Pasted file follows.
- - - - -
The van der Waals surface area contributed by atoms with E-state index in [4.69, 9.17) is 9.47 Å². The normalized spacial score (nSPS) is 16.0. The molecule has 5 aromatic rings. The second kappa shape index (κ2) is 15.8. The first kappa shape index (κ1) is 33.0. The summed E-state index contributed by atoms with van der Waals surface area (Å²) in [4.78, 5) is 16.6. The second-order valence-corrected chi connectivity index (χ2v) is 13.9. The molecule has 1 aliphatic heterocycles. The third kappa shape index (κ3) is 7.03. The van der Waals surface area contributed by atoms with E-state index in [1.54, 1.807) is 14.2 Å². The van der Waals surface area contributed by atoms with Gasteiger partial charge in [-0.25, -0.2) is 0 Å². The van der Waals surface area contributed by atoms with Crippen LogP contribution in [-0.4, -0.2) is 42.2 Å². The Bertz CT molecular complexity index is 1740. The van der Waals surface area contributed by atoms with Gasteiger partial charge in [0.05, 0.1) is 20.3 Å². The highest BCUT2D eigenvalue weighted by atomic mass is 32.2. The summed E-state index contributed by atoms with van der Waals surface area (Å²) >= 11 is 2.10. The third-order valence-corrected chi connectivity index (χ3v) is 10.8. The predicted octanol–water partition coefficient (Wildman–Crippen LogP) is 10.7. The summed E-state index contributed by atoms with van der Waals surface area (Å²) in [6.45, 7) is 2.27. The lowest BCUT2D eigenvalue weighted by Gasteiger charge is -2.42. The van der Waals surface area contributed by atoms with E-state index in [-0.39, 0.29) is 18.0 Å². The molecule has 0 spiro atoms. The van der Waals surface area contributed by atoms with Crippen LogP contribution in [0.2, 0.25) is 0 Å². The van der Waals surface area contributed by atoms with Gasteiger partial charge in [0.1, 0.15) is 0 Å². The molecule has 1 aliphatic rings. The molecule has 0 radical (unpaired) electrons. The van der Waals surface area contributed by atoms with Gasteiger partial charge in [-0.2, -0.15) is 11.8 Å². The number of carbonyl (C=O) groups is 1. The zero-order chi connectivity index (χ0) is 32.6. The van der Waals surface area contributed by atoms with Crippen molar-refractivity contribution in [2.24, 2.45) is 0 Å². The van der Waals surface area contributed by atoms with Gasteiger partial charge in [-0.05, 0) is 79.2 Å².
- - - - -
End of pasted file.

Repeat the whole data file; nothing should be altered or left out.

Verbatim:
The van der Waals surface area contributed by atoms with E-state index in [4.69, 9.17) is 9.47 Å². The normalized spacial score (nSPS) is 16.0. The molecule has 5 aromatic rings. The second kappa shape index (κ2) is 15.8. The first kappa shape index (κ1) is 33.0. The summed E-state index contributed by atoms with van der Waals surface area (Å²) in [4.78, 5) is 16.6. The second-order valence-corrected chi connectivity index (χ2v) is 13.9. The molecule has 1 aliphatic heterocycles. The third kappa shape index (κ3) is 7.03. The van der Waals surface area contributed by atoms with E-state index in [1.54, 1.807) is 14.2 Å². The van der Waals surface area contributed by atoms with Gasteiger partial charge in [-0.25, -0.2) is 0 Å². The van der Waals surface area contributed by atoms with Crippen LogP contribution in [-0.4, -0.2) is 42.2 Å². The Bertz CT molecular complexity index is 1740. The van der Waals surface area contributed by atoms with Gasteiger partial charge in [0.05, 0.1) is 20.3 Å². The highest BCUT2D eigenvalue weighted by atomic mass is 32.2. The summed E-state index contributed by atoms with van der Waals surface area (Å²) >= 11 is 2.10. The third-order valence-corrected chi connectivity index (χ3v) is 10.8. The predicted octanol–water partition coefficient (Wildman–Crippen LogP) is 10.7. The summed E-state index contributed by atoms with van der Waals surface area (Å²) in [6.45, 7) is 2.27. The lowest BCUT2D eigenvalue weighted by Gasteiger charge is -2.42. The van der Waals surface area contributed by atoms with E-state index in [-0.39, 0.29) is 18.0 Å². The molecule has 0 spiro atoms. The van der Waals surface area contributed by atoms with Crippen LogP contribution in [0.2, 0.25) is 0 Å². The van der Waals surface area contributed by atoms with Gasteiger partial charge in [0.1, 0.15) is 0 Å². The molecule has 1 aliphatic rings. The molecule has 0 radical (unpaired) electrons. The van der Waals surface area contributed by atoms with Gasteiger partial charge in [-0.2, -0.15) is 11.8 Å². The number of carbonyl (C=O) groups is 1. The zero-order chi connectivity index (χ0) is 32.6. The van der Waals surface area contributed by atoms with Crippen molar-refractivity contribution in [2.24, 2.45) is 0 Å². The van der Waals surface area contributed by atoms with Gasteiger partial charge in [-0.05, 0) is 79.2 Å².